with Sister Johannetta Maria Kymbel, born in Hachenburg. This marriage
was blessed with three sons and three daughters, of whom two daughters
are yet living and in Bethlehem: Anna Benigna and Maria Magdalena.
The latter was married to Br. Daniel Kliest here. I have lived to
see eleven grandchildren, eight of whom are still living. Soon after
our marriage, we traveled to Zeist. I was sealed as a Deacon in
the synod that was held there, and we were appointed as Servants for the
Pilgergemeine. This group was found first in London and then in
various places in Germany, where we had occasion to make several trips
on footsome of them in the cold of winter. In 1748, we were
employed as Pfleger and Pflegerin in the Married-People's Choir in Herrnhut.
There I camethrough affection for certain people and through opposition
to others and in difficult circumstances from inside and outside,
into the then Sifting Time. In March 1749, we came back to Herrnhaag,
where on June 19 our first daughter, Anna Benigna, was born. In
the following September I made a visit to the land of Württemburg,
and traveled in October to London because of a call I received.
From there, I returned to Herrnhaag in February 1750. After the
announcement of the Büdingen Emigration Edict, I traveled with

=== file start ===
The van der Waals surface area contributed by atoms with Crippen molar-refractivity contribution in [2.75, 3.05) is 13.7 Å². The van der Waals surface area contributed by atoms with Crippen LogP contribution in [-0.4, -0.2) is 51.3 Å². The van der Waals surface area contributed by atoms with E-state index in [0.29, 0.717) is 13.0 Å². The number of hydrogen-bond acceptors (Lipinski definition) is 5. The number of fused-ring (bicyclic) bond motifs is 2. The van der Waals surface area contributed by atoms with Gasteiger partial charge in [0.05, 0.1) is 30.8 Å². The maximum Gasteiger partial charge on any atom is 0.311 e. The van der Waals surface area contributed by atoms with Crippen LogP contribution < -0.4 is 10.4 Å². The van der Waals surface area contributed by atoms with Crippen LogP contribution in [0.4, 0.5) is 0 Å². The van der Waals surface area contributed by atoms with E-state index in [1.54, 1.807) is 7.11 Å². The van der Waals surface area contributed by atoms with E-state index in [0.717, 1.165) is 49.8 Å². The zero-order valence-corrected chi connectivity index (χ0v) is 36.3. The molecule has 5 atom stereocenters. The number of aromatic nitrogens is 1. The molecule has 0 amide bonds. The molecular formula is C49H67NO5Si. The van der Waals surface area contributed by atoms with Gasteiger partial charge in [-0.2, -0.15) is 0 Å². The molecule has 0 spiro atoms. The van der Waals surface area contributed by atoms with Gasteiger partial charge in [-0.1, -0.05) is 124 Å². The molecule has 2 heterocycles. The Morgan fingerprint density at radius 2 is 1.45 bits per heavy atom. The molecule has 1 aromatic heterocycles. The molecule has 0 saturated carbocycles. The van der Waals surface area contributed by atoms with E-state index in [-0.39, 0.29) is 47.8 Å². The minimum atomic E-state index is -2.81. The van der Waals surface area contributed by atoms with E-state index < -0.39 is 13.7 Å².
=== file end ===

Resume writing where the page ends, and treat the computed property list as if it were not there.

my wife via Holland to England, and left our eleven-month-old child behind
in Lindheim. There [in London] we served in a several ways, and
were finally installed in Fetter Lane as Children's Elders. We were
there over three years. This stay was useful to me in learning the
English language, in preparation for our future work, as we received our
call to America in 1754. We accordingly set out on a sea journey
on March 12, on the ship Irene. Our society was comprised of 54
people, including fourteen children, among whom was our little son Christian,
nearly two-years-old. We had an unusually favorable and speedy trip
of four weeks from shore to shore, and were already in Bethlehem on April
20. Here I began a new life straight off, and was most blissfully
humbled by the feeling of love of my dear Savior and my Brethren.
The sight of two hundred children at the Liebesmahl, the first gathering
that we were present for in Bethlehem, soothed me inwardly, and was important
to us, as we were employed here as Children's Elders, for which we also
had responsibility for visiting children in the city and country congregations.